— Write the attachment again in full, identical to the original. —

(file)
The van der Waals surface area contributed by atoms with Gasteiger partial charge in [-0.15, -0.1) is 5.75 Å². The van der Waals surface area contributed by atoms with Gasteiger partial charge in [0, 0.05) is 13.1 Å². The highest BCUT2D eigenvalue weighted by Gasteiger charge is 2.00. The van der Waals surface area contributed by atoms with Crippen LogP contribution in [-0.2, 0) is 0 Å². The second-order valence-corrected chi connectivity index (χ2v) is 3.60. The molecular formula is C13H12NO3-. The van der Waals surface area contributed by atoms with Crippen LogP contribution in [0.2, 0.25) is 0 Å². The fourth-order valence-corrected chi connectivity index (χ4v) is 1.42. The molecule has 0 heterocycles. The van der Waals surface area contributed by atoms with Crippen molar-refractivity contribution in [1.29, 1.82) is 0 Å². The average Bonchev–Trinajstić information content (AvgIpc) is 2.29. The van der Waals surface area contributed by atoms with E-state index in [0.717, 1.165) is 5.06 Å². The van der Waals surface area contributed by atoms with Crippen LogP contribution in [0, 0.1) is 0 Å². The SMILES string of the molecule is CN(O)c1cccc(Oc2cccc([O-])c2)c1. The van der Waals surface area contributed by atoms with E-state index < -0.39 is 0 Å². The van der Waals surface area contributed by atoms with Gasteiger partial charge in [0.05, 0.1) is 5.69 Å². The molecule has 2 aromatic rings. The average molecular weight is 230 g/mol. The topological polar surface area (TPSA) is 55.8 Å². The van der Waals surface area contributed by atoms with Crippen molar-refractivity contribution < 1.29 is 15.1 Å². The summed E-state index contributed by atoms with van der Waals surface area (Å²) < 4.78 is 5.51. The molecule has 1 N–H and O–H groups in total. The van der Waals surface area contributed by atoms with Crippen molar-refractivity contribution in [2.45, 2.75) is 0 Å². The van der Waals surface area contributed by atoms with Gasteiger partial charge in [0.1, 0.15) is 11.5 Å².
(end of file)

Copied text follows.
The van der Waals surface area contributed by atoms with Gasteiger partial charge in [-0.15, -0.1) is 5.75 Å². The van der Waals surface area contributed by atoms with Gasteiger partial charge in [0, 0.05) is 13.1 Å². The highest BCUT2D eigenvalue weighted by Gasteiger charge is 2.00. The van der Waals surface area contributed by atoms with Crippen LogP contribution in [-0.2, 0) is 0 Å². The second-order valence-corrected chi connectivity index (χ2v) is 3.60. The molecular formula is C13H12NO3-. The van der Waals surface area contributed by atoms with Crippen LogP contribution in [0.2, 0.25) is 0 Å². The fourth-order valence-corrected chi connectivity index (χ4v) is 1.42. The molecule has 0 heterocycles. The van der Waals surface area contributed by atoms with Crippen molar-refractivity contribution in [1.29, 1.82) is 0 Å². The average Bonchev–Trinajstić information content (AvgIpc) is 2.29. The van der Waals surface area contributed by atoms with E-state index in [0.717, 1.165) is 5.06 Å². The van der Waals surface area contributed by atoms with Crippen LogP contribution in [0, 0.1) is 0 Å². The SMILES string of the molecule is CN(O)c1cccc(Oc2cccc([O-])c2)c1. The van der Waals surface area contributed by atoms with E-state index < -0.39 is 0 Å². The van der Waals surface area contributed by atoms with Gasteiger partial charge in [0.05, 0.1) is 5.69 Å². The molecule has 2 aromatic rings. The average molecular weight is 230 g/mol. The topological polar surface area (TPSA) is 55.8 Å². The van der Waals surface area contributed by atoms with Crippen molar-refractivity contribution < 1.29 is 15.1 Å². The summed E-state index contributed by atoms with van der Waals surface area (Å²) < 4.78 is 5.51. The molecule has 1 N–H and O–H groups in total. The van der Waals surface area contributed by atoms with Crippen molar-refractivity contribution in [2.45, 2.75) is 0 Å². The van der Waals surface area contributed by atoms with Gasteiger partial charge in [0.1, 0.15) is 11.5 Å².